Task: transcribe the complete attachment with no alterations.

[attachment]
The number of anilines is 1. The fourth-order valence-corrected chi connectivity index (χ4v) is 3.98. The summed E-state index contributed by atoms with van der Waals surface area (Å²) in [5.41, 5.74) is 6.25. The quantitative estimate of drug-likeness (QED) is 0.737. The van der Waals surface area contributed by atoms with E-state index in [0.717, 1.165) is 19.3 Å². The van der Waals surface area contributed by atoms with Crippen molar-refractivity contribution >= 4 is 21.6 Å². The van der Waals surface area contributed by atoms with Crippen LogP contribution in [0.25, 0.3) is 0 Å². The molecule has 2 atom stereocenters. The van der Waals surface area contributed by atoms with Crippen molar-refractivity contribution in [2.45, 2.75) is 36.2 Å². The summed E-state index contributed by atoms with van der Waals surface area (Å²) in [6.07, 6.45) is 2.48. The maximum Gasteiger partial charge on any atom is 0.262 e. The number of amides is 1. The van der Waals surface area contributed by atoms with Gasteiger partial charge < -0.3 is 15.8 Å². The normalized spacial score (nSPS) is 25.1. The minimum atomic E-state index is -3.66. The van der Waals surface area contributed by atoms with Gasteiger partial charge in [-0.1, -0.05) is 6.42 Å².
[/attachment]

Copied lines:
The number of anilines is 1. The fourth-order valence-corrected chi connectivity index (χ4v) is 3.98. The summed E-state index contributed by atoms with van der Waals surface area (Å²) in [5.41, 5.74) is 6.25. The quantitative estimate of drug-likeness (QED) is 0.737. The van der Waals surface area contributed by atoms with E-state index in [0.717, 1.165) is 19.3 Å². The van der Waals surface area contributed by atoms with Crippen molar-refractivity contribution >= 4 is 21.6 Å². The van der Waals surface area contributed by atoms with Crippen LogP contribution in [0.25, 0.3) is 0 Å². The molecule has 2 atom stereocenters. The van der Waals surface area contributed by atoms with Crippen molar-refractivity contribution in [2.45, 2.75) is 36.2 Å². The summed E-state index contributed by atoms with van der Waals surface area (Å²) in [6.07, 6.45) is 2.48. The maximum Gasteiger partial charge on any atom is 0.262 e. The number of amides is 1. The van der Waals surface area contributed by atoms with Gasteiger partial charge < -0.3 is 15.8 Å². The normalized spacial score (nSPS) is 25.1. The minimum atomic E-state index is -3.66. The van der Waals surface area contributed by atoms with Gasteiger partial charge in [-0.1, -0.05) is 6.42 Å².